Chances are you’ve heard of the phrase mind-body connection—but what does it mean?
To put it simply, mind-body connections means our thoughts, feelings and attitudes can positively or negatively influence our physical health. And what we do physically can impact our mental state. Practicing yoga can be a great way to increase awareness and connect the dots between mind and body.
The science behind mind-body connection
Think of your mind as the control panel or command station of your body. All your systems are talking to each other. The signals your brain sends to your immune, endocrine and neurological systems can have an impact on physical health, and vice versa.
Studies have found significant evidence that emotional disorders like depression and anxiety can impact risk of physical conditions like inflammatory diseases or heart conditions.
Still, modern medicine tends to treat our mind and bodies separately. Typically, when we are diagnosed with a condition or have an ailment, treatment includes medication, surgery, or another medical intervention. While traditional treatment is important, alternative treatment, like yoga, can assist with managing a condition or alleviating symptoms.
Increasing awareness through yoga
Yoga has been found to be beneficial to many common chronic conditions including diabetes, high blood pressure, high cholesterol, and heart disease. Increasing awareness or ‘checking in’ with your body can strengthen the mind-body connection. Yoga increases mental clarity, decreases depressive symptoms, and improves self-esteem, all while increasing strength and flexibility and alleviating some physical symptoms associated with chronic disease.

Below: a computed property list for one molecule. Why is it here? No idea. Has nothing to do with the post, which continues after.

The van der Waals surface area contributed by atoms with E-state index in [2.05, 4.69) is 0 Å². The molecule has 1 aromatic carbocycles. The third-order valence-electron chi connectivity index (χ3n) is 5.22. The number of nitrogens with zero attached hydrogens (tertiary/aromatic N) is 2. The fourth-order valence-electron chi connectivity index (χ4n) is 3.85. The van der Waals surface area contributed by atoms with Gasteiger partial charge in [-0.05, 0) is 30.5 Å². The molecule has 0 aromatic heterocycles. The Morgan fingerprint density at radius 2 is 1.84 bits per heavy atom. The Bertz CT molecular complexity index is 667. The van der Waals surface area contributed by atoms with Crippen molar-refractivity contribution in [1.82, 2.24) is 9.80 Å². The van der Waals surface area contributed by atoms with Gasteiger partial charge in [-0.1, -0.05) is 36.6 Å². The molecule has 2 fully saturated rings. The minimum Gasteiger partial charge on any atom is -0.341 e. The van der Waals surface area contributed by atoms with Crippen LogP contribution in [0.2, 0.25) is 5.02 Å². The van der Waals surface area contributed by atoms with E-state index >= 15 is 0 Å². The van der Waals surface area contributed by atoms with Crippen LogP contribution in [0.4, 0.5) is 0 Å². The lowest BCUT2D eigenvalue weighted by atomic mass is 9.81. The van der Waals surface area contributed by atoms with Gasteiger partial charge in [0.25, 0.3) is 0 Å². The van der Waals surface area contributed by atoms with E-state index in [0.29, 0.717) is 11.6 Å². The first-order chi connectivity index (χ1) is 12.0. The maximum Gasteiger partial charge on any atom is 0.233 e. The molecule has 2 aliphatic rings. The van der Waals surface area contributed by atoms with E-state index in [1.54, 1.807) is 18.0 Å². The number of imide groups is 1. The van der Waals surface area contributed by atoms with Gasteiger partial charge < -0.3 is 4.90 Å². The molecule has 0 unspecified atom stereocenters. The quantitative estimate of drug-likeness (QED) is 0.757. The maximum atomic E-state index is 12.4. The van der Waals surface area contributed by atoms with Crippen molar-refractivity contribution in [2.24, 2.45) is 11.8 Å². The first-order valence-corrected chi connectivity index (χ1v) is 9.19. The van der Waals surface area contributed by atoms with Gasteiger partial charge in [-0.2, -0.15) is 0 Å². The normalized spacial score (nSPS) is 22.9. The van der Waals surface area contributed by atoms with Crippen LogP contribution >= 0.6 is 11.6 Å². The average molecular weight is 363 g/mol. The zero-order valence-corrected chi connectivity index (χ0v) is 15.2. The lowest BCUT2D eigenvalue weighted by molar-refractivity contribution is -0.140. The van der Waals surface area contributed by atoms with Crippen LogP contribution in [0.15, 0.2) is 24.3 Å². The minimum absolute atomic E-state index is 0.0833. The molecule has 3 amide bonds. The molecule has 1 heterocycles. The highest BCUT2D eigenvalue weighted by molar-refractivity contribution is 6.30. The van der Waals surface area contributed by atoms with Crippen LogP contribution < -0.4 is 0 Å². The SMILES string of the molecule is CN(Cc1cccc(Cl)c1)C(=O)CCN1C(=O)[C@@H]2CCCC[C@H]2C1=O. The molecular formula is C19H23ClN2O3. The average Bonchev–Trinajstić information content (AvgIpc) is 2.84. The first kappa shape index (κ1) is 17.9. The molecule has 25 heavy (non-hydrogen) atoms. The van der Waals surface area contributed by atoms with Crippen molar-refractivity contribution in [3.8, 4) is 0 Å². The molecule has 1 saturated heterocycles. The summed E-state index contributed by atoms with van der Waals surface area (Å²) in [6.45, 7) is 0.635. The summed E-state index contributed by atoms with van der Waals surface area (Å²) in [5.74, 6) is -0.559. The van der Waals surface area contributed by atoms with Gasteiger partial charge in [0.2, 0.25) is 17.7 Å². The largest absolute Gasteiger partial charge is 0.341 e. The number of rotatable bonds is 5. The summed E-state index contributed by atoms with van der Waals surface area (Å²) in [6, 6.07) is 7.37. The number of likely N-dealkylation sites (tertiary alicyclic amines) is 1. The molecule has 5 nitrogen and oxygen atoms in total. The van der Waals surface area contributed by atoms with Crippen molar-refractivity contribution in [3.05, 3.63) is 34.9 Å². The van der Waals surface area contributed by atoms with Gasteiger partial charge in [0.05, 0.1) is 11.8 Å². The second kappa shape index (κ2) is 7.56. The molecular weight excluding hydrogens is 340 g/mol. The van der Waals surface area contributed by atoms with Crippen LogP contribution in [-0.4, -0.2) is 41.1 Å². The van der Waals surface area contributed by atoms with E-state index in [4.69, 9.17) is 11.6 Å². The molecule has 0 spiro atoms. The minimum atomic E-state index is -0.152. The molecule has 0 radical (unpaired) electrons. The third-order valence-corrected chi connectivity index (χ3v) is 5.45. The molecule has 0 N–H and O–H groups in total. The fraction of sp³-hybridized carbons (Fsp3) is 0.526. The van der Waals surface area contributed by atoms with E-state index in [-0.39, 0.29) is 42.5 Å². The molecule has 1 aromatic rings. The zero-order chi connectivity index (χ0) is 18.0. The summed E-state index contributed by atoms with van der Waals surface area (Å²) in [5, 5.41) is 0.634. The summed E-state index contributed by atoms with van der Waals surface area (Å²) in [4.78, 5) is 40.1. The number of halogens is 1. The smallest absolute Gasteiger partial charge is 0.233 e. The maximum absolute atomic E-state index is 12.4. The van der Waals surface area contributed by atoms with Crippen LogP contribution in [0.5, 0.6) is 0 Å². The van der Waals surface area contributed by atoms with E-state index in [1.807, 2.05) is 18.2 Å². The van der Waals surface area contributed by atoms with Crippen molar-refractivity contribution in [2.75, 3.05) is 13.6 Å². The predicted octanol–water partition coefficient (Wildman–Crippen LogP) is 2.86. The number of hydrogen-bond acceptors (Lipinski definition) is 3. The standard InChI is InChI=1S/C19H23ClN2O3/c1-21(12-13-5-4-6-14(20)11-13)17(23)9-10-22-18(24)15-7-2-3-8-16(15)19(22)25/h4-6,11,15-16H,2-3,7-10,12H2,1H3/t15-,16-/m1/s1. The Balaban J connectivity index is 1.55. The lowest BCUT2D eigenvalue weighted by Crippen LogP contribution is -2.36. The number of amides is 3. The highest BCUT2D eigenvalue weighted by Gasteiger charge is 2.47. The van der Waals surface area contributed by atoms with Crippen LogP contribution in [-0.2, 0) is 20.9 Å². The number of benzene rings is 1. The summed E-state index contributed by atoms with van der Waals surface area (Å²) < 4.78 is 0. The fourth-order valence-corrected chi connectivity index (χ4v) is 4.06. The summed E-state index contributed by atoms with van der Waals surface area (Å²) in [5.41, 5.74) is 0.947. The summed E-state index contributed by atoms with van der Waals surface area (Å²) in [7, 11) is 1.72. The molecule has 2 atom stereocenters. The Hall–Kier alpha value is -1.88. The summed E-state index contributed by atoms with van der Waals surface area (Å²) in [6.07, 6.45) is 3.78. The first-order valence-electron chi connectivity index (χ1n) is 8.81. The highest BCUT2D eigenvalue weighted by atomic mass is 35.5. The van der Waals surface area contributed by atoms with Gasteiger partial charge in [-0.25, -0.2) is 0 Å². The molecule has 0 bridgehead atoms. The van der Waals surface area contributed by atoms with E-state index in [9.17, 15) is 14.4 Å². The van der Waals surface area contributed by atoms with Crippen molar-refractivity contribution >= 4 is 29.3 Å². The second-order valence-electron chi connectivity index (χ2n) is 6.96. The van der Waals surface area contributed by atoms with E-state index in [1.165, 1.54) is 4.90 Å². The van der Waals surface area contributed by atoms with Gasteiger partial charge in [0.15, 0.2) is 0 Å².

A study on the emotional and physical benefits to practicing yoga found that focusing on your breath helps you stay present and ‘in your body.’ By increasing awareness of the messages are bodies are sending, we can use self-care techniques to alleviate symptoms. For example, doing a few yoga stretches focused on neck and shoulders while taking slow, deep breaths to alleviate a tension headache. Practicing yoga a little each day can have a major impact on overall health and wellness.
- Schure, M.B., Christopher, J., and Christopher, S. (2008). Mind–Body Medicine and the Art of Self-Care: Teaching Mindfulness to Counseling Students Through Yoga, Meditation, and Qigong. Journal of Counseling & Development, (86), 47-56. DOI: 10.1002/j.1556-6678.2008.tb00625.
- Brower, V. (2006). Mind–body research moves towards the mainstream. EMBO Reports, 7(4), 358–361. http://doi.org/10.1038/sj.embor.7400671
- WebMd: Yoga http://www.webmd.com/fitness-exercise/a-z/yoga-workouts